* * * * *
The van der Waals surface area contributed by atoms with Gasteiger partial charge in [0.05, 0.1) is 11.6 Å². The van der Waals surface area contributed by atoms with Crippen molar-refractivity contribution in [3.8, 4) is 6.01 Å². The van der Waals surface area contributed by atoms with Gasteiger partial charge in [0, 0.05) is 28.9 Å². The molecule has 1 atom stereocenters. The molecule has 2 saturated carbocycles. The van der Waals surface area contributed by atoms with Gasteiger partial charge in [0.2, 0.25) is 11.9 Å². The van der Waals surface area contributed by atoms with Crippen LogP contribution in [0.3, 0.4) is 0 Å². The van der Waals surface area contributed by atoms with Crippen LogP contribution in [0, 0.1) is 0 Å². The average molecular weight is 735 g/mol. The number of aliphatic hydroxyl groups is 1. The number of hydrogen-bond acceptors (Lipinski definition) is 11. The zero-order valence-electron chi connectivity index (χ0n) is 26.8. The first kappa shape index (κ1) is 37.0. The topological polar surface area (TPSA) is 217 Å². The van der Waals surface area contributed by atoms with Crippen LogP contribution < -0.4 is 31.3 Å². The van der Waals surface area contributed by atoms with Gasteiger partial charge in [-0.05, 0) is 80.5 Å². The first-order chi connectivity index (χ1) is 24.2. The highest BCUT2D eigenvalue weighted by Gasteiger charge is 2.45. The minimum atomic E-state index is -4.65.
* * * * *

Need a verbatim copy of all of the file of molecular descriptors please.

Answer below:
The van der Waals surface area contributed by atoms with Gasteiger partial charge in [0.05, 0.1) is 11.6 Å². The van der Waals surface area contributed by atoms with Crippen molar-refractivity contribution in [3.8, 4) is 6.01 Å². The van der Waals surface area contributed by atoms with Gasteiger partial charge in [0, 0.05) is 28.9 Å². The molecule has 1 atom stereocenters. The molecule has 2 saturated carbocycles. The van der Waals surface area contributed by atoms with Gasteiger partial charge in [0.2, 0.25) is 11.9 Å². The van der Waals surface area contributed by atoms with Crippen LogP contribution in [0.3, 0.4) is 0 Å². The van der Waals surface area contributed by atoms with Crippen LogP contribution in [0, 0.1) is 0 Å². The average molecular weight is 735 g/mol. The number of aliphatic hydroxyl groups is 1. The number of hydrogen-bond acceptors (Lipinski definition) is 11. The zero-order valence-electron chi connectivity index (χ0n) is 26.8. The first kappa shape index (κ1) is 37.0. The topological polar surface area (TPSA) is 217 Å². The van der Waals surface area contributed by atoms with Crippen LogP contribution < -0.4 is 31.3 Å². The van der Waals surface area contributed by atoms with Gasteiger partial charge in [-0.05, 0) is 80.5 Å². The first-order chi connectivity index (χ1) is 24.2. The highest BCUT2D eigenvalue weighted by Gasteiger charge is 2.45. The minimum atomic E-state index is -4.65.